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All of Rissho Kosei-kai's peace activities are based on the teachings of the Lotus Sutra: Truth is universal and all religions are manifestations of that truth; all life springs from the same source and thus all people are related and belong to one family.  The organizations's dedication to dialogue and cooperation with other religions  is a natural corollary of the teachings.  This is why, ever since its founding, Rissho Kosei-kai has sought to cooperate with other religions.  Rissho Kosei-kai believes that true peace can come about only through cooperation among religions, and leaders as well as members of Rissho Kosei-kai are dedicated to working for a world in which people of all persuasions will be linked by bonds of friendship.

Religions for Peace (RfP), formerly called World Conference on Religion and Peace (WCRP), is one of the largest interreligious networks promoting collaboration among religious organizations around the world.  RfP strives for peace building, human development, social justice and harmony, and environmental protection.  RfP's global multi-greligious network consists of six regional interrelgious groups including more than ninety national councils.

Rissho Kosei-kai has been involved in RfP's activities for world peace since its inception.  In the 1960's, Rev. Nikkyo Niwano, founder of Rissho Kosei-kai, strove to establish the World Conference of Religions for Peace with other religious leaders in Japan and the world over.  In 1970, the first world assembly of WCRP convened in Kyoto, Japan.  World religious leaders met to share their goals and contribute to world peace in the spirit of interreligious cooperation.  In 1973, Religions for Peace was granted Consultative Status, Category II, by the UN Economic and Social Council (ECOSOC).

RfP has continued to hold its periodic world assembly: the second one at Louvain, Belgium, in 1974; the third at Princeton, USA in 1979; the fourth at Nairobi, Kenya in1984; the fifth at Melbourne, Australia in 1989; the sixth at Vatican and Riva del Grade, Italy in 1994; the seventh at Amman, Jordan in 1999; the eighth at Kyoto, Japan in 2006; the ninth at Vienna, Austria in 2013; and the tenth at Linda, Germany in 2019.

For further information about the WCRP/ RfP, visit


Rissho Kosei-kai has been active in collaborating with Religions for Peace Asia, also known as Asian Conference of Religions for Peace (ACRP), or the interreligious regal body in Asia of Religions for Peace (RfP).  The diverse religious communities of ACRP share concerns such as peacemaking, social justice, sustainable development, environmental protection, arms reduction, human rights, and gender equality.  ACRP is dedicated to addressing these issues by translating the community's common concerns into concrete actions.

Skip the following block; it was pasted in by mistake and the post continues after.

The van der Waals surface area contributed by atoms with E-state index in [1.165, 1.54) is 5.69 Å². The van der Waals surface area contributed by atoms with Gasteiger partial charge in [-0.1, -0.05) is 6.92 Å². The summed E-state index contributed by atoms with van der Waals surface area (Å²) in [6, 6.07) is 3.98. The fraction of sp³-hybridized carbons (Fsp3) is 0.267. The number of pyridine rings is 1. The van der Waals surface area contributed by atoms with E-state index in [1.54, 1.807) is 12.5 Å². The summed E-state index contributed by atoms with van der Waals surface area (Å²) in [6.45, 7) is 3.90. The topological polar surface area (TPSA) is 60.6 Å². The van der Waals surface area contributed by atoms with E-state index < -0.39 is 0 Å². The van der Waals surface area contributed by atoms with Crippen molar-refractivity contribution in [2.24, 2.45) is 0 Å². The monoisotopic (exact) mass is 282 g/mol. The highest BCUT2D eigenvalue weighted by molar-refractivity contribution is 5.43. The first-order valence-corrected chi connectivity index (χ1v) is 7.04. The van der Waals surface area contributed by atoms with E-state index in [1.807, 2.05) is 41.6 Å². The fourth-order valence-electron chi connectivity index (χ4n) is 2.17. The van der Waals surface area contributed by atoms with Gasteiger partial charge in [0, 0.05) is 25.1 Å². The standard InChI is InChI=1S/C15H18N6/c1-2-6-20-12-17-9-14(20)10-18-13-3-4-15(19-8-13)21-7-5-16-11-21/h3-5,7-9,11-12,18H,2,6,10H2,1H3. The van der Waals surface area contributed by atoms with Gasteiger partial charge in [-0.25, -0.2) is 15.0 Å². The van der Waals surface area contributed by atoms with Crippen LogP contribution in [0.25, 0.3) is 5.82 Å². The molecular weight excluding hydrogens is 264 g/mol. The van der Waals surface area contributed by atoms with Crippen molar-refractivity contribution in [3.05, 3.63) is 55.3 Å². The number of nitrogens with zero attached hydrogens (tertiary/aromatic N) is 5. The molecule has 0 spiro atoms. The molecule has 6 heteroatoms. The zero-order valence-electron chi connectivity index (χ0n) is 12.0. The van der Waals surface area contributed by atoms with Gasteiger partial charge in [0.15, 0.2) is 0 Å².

ACRP originated in the second world assembly of Religions for Peace, which took place in Lueven, Belgium, in September 1974.  Participants from Asia desired their own region so that they could revive the religious values and cultural heritage of Asia, as well as address various problems in the region.   Thus in 1976, the first conference of ACRP convened in Singapore.

Since the first convention (ACRP I), Asian religious leaders have met at New Delhi, India, in 1981 (ACRP II); at Seoul, South Korea, in 1986 (ACRP III); at Katmandu, Nepal, in 1991 (ACRP IV); at Ayutthaya, Thailand, in 1996 (ACRP V); at Yogyakrta, Indonesia, in 2002 (ACRP VI); at Manila, Philippines, in 2008 (ACRP VII); and at Incheon, the Republic of Korea, in 2014 (ACRP VIII). 

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The International Association for Religious Freedom (IARF), founded in Boston in 1900, is the world's oldest international interfaith group.  In 1972, IARF was granted consultative status with the United Nations Economic and Social Council (ECOSOC).  Presently, its seventy-five-member organizations in twenty-seven countries include participants from many regions' traditions, including Buddhism, Christianity, Hinduism, Islam, Shinto, and Zoroastrianism.  Through its various programs and activities, the interfaith association promotes openness to diversity, religious tolerance, philanthropy, and solidarity among people of all religious traditions.

In 1969, Rissho Kosei-kai joined IARF.  Recently, in 2014, we participated in the thirty-fourth World Congress in Birmingham, England, where about three hundred delegates gathered from thirty countries.  We work continually to implement the IARF's value together with members of the Japan chapter.

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Philanthropy & Cultural Movement

The Niwano Peace Foundation, affiliated with Rissho Kosei-kai, was established in 1978 to stimulate work and research for world peace in a religious spirit, involving contemporary thought, culture, science, education, and related fields.  Since 1979, the foundation has annually presented grants to  assistance activities and research projects that are based on a religious spirit.

The founder of the Niwano Peace Foundation is Rev. Nikkyo Niwano, who established Rissho Kosei-kai in 1938 and was its first president.  For decades he promoted interreligious cooperation both on the national and international levels for the common goals of human happiness and world peace.  Rev. Niwano held the idea that people of faith are given the vital mission of cooperating to achieve these goals on the basis of mutual understanding.